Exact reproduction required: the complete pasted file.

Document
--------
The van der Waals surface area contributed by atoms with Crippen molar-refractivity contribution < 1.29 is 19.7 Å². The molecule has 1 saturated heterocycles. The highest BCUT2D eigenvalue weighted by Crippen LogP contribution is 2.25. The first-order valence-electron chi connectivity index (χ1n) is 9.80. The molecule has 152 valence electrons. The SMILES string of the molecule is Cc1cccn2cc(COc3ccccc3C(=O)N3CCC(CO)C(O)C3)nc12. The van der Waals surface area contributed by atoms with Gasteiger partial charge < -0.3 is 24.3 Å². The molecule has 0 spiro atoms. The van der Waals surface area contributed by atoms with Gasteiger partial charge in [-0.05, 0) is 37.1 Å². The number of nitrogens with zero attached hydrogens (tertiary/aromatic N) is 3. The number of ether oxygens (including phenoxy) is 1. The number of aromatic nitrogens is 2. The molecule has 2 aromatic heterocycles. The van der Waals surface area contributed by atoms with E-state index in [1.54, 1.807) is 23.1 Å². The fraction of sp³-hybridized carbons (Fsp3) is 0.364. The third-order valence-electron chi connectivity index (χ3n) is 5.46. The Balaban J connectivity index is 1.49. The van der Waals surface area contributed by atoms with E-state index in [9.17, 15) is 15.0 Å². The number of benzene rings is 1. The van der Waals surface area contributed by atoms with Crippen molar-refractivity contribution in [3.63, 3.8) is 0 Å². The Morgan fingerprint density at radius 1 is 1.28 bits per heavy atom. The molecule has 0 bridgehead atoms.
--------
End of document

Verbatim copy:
The van der Waals surface area contributed by atoms with Crippen molar-refractivity contribution < 1.29 is 19.7 Å². The molecule has 1 saturated heterocycles. The highest BCUT2D eigenvalue weighted by Crippen LogP contribution is 2.25. The first-order valence-electron chi connectivity index (χ1n) is 9.80. The molecule has 152 valence electrons. The SMILES string of the molecule is Cc1cccn2cc(COc3ccccc3C(=O)N3CCC(CO)C(O)C3)nc12. The van der Waals surface area contributed by atoms with Gasteiger partial charge < -0.3 is 24.3 Å². The molecule has 0 spiro atoms. The van der Waals surface area contributed by atoms with Gasteiger partial charge in [-0.05, 0) is 37.1 Å². The number of nitrogens with zero attached hydrogens (tertiary/aromatic N) is 3. The number of ether oxygens (including phenoxy) is 1. The number of aromatic nitrogens is 2. The molecule has 2 aromatic heterocycles. The van der Waals surface area contributed by atoms with E-state index in [1.54, 1.807) is 23.1 Å². The fraction of sp³-hybridized carbons (Fsp3) is 0.364. The third-order valence-electron chi connectivity index (χ3n) is 5.46. The Balaban J connectivity index is 1.49. The van der Waals surface area contributed by atoms with E-state index in [9.17, 15) is 15.0 Å². The number of benzene rings is 1. The van der Waals surface area contributed by atoms with Crippen molar-refractivity contribution in [3.63, 3.8) is 0 Å². The Morgan fingerprint density at radius 1 is 1.28 bits per heavy atom. The molecule has 0 bridgehead atoms.